- Wall Street analysts expect FCA to post positive earnings, though down from a year ago on lower revenues.
- Sales of the Ram pickup soared by nearly 39% to 179,454 trucks, pushing the entire brand up 34%.
- Looking ahead, analysts are concerned that FCA is too dependent on the U.S., where sales are weakening this year and yet-again next year, according to Cox Automotive’s forecast.
Fiat Chrysler reports second-quarter financials July 31 before the U.S. stock market opens. Wall Street analysts expect FCA to post positive earnings, though down from a year ago on lower revenues.
In the U.S., FCA’s largest market, the automaker sold 597,685 vehicles, down a scant .5% from last year’s 600,000-plus quarter while total industry sales in the quarter were down 1%, according to Cox Automotive data.
The Ram brand was the story for FCA. Sales of the Ram pickup, launched in 2018 in redesigned form, soared by nearly 39% to 179,454 trucks, pushing the entire brand up 34%. The Ram 1500 pulled into second place behind Ford F-Series in sales volume, ahead of the usual No. 2 Chevrolet Silverado, which is in launch model for its redesigned version. Ram had been selling the previous generation 1500 alongside the new model.
To beat Chevrolet, FCA boosted Ram incentives by 8% to an average of $6,358 per vehicle, according to Kelley Blue Book data. Still, the average transaction price (ATP) for Ram pickups, which also include the heavier duty models, were up nearly 6%, surpassing the $50,000 mark for the first time. Ford F-Series ATPs hit the $50,000 mark a year ago and closed Q2 at $52,000. Silverado’s ATP was at about $48,000, but GM is just now launching the heavy-duty versions that carry higher price tags.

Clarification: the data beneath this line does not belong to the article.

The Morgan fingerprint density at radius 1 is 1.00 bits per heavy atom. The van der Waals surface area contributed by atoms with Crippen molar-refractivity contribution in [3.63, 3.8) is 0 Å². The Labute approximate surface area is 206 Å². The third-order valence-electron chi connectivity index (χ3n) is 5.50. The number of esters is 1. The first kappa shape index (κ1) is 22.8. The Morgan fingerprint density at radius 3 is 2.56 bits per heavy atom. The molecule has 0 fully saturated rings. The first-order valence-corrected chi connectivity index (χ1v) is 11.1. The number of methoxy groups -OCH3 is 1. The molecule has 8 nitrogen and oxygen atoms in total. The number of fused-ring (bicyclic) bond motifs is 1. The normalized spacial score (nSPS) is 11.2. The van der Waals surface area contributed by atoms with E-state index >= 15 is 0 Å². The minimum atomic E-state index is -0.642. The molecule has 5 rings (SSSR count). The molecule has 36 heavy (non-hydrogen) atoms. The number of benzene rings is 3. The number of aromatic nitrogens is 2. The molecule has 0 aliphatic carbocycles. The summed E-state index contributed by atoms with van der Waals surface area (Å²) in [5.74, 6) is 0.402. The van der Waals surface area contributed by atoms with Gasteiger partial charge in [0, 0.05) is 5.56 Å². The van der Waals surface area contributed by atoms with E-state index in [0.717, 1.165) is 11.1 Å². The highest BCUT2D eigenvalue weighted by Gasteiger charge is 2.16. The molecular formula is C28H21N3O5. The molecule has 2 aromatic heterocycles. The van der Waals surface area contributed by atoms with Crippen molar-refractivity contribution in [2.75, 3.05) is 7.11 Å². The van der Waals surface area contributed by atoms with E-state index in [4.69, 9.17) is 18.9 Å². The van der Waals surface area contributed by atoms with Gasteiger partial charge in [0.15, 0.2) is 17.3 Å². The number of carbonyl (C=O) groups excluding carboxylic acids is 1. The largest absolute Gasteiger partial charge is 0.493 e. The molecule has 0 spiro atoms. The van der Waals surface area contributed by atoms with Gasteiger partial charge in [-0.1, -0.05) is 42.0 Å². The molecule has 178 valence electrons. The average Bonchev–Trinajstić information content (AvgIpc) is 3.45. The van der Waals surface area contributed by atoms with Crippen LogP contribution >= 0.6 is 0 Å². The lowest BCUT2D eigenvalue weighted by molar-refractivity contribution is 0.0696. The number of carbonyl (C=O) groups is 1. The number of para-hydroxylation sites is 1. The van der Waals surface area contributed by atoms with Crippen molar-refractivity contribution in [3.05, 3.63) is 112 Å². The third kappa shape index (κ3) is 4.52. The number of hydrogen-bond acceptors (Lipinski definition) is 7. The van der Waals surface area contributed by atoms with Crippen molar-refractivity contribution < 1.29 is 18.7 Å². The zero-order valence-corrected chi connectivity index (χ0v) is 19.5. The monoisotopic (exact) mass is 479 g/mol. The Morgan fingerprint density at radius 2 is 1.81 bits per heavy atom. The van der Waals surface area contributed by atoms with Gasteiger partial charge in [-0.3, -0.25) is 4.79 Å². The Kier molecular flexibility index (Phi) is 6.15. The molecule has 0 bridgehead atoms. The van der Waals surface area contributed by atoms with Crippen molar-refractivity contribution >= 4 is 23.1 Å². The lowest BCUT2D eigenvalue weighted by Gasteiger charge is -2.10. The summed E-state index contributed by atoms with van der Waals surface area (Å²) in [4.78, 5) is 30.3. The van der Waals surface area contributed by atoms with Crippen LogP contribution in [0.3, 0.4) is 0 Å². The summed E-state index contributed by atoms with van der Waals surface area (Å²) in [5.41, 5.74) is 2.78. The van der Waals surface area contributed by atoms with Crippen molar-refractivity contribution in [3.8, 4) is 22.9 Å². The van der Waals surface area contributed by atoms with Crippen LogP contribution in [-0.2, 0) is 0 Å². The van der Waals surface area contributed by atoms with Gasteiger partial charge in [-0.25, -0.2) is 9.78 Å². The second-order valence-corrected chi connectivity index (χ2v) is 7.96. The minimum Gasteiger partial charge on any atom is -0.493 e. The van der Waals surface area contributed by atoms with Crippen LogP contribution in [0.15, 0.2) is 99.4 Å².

FCA’s Q2 financial report may reveal whether the beefier ATPs on Ram helped or if rich incentives damaged the bottom line.
The rest of FCA’s brands, including Jeep, had a rather dismal second quarter. Jeep sales, which have of late buoyed the rest of FCA, slipped nearly 9% in Q2, despite the addition of the Jeep Gladiator pickup truck, which may be competing against the Wrangler for sales. Sales of the cheap Jeeps – the Cherokee and Compass – may be hurt by the affordability challenges faced by less credit-worthy buyers, like younger ones, who no longer can afford or can’t get financing on the cheaper Jeeps.
Sales of the Chrysler brand, which include only the Pacifica minivan and aged 300 sedan, fell nearly 23%. Pacifica sales have fallen as minivans have fallen out of favor. The bulk of minivans in total this year have been purchased by fleet operators.
FCA has designated Alfa Romeo as a global brand for growth, but it has not performed. U.S. sales in Q2 fell nearly 27% to 4,751 vehicles, off last year’s peak when the Stelvio SUV was introduced.
Dodge sales fell 12% to 117,582, its lowest level in at least 6 years, due to lower minivan sales and an aged product line.
Fiat sales were pitiful, off 32% to a scant 2,889 units for the quarter. Fiat sales have steadily declined from 2014 when nearly 14,000 were sold.
FCA boosted overall incentive spend by 3% to an average of $4,575 per vehicle and apparently shifted incentive spend mostly to Ram but also to Chrysler (up over an average of $6,000 per vehicle) and Alfa Romeo ($4615 per vehicle). It dialed back incentives on Jeep, down 8% to around $3,000 per vehicle, and Dodge, down nearly 8% to $4,380. FCA scaled way back – 25% – on Fiat incentives, which for lower-priced small vehicles are still high at $3,219 per vehicle. Fiat incentives have been consistently high but haven’t moved the sales needle.
Looking ahead, analysts are concerned that FCA is too dependent on the U.S., where sales are weakening this year and yet-again next year, according to Cox Automotive’s forecast. FCA also faces serious challenges in terms of sales as well as meeting emissions standards in Europe, its other major market.